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26 minutes ago, canbelto said:

No one's seen him in that before because it's his debut!

Oops I missed that, thanks!

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1 hour ago, canbelto said:

But about Baiser I remember seeing Tiler with Robbie in that back when they were together. Looking back the ending predicted their real-life relationship.

Speaking of...

https://www.nytimes.com/2018/02/20/arts/dance/balanchine-divertimento-from-baiser-de-la-fee-new-york-city-ballet.html

Quote

"But the ballet has already implied that the forces that part them come from within themselves..."

 

Edited by nanushka

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5 minutes ago, Marta said:

It was an interesting article since I didn't know much about this ballet.  I'll be seeing it for the first time next month and I'd be really happy to see Fairchild and de Luz in it.  

I only know it from the PDD with McBride and Tomasson that's on YT (and there are a lot of great unique moments in that), so very much interested to see it.

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51 minutes ago, nanushka said:

I only know it from the PDD with McBride and Tomasson that's on YT (and there are a lot of great unique moments in that), so very much interested to see it.

Thanks for mentioning that PdD. I'll look for it, have never noticed it before.

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21 minutes ago, Marta said:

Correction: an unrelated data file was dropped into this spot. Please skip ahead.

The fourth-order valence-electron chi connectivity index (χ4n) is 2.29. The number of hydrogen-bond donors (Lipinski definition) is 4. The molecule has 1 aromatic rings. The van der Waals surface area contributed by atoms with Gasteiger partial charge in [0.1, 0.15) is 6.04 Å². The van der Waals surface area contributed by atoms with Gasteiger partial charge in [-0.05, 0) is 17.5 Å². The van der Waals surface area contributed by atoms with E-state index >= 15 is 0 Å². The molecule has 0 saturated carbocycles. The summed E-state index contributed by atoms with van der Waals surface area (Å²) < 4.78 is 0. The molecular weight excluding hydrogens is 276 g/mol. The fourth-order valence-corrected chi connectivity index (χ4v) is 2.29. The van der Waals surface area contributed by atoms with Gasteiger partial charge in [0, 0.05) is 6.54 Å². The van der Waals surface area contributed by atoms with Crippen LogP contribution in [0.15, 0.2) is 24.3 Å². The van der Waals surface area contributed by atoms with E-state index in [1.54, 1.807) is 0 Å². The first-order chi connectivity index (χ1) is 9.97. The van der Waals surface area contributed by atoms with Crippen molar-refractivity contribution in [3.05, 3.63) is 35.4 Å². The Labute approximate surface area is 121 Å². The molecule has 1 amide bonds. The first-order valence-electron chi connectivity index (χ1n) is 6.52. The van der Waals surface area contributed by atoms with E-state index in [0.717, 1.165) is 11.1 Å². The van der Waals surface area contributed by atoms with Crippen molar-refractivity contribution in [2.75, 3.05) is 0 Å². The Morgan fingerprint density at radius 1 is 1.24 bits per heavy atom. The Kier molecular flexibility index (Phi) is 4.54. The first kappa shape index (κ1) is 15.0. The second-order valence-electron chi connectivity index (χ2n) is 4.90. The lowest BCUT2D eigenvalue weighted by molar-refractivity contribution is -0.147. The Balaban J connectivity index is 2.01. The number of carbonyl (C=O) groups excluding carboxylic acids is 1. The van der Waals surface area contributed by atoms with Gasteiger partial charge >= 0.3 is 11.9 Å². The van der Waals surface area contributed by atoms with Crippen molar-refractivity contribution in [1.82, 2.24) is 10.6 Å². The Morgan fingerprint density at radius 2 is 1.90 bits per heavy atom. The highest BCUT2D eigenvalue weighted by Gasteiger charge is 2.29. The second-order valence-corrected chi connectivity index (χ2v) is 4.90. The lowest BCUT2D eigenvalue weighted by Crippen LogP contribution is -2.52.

Thanks for mentioning that PdD. I'll look for it, have never noticed it before.

PM me if you have trouble finding it. Don't like to post links for YT rarities here and I forget how easily searchable that one is.

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13 hours ago, Kathleen O'Connell said:

Well, Call Me Ben was pretty bad, but there are plenty of contenders for Worst Ever.

"Into the Hopper," Bart Cook's multi-media work for the first American Music Festival, which, oddly, was not the most boring ballet ever.  I think they spent a bazillion dollars on the sets and costumes (and maybe it even had projections).

Cook is one of my favorite dancers of all time, but I was so crushed by how bad it was, it scared me away from seeing another by any other dancer that I loved for over 15 years, when I watched an Ib Andersen ballet by peeking through my fingers, and to my great relief, it was really good.  That opened the way to see Thomas Lund's children's ballet, which I have on DVD.

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17 hours ago, NinaFan said:

Yes, I believe that's the one!  I just found a review of The Unanswered Question, and it refers to Maria slithering down a trap door after partnering Damian Woetzel.  Now that I think about it, she did slither in both directions, plus Woetzel was her partner at the performance.  So that has to be the ballet.  How many ballets could have a ballerina slithering in and out of a hole, but then again as Canbelto points out, Musagete had something similar..... 

I actually really enjoyed The Unanswered Question.  Loved the music, and the odd sets and costumes (I remember an old fashioned bicycle) seemed to fit the quirkiness.  It was done orignally for the American Music Festival with some dancers from Feld's company (Buffy Miller rode the bicycle) and as I remember, it was one of Damian Woetzel's first major roles.  It did come back a few years later and I saw it as often as I could, but I was certainly in the minority!

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3 hours ago, cargill said:

I actually really enjoyed The Unanswered Question.  Loved the music, and the odd sets and costumes (I remember an old fashioned bicycle) seemed to fit the quirkiness.  ... It did come back a few years later and I saw it as often as I could, but I was certainly in the minority!

I enjoyed it too, and so did my husband, who was always thrilled when it was on the program. I'd like to see it on the schedule again, along with Forsythe's Behind the China Dogs, a product of that same American Music Festival.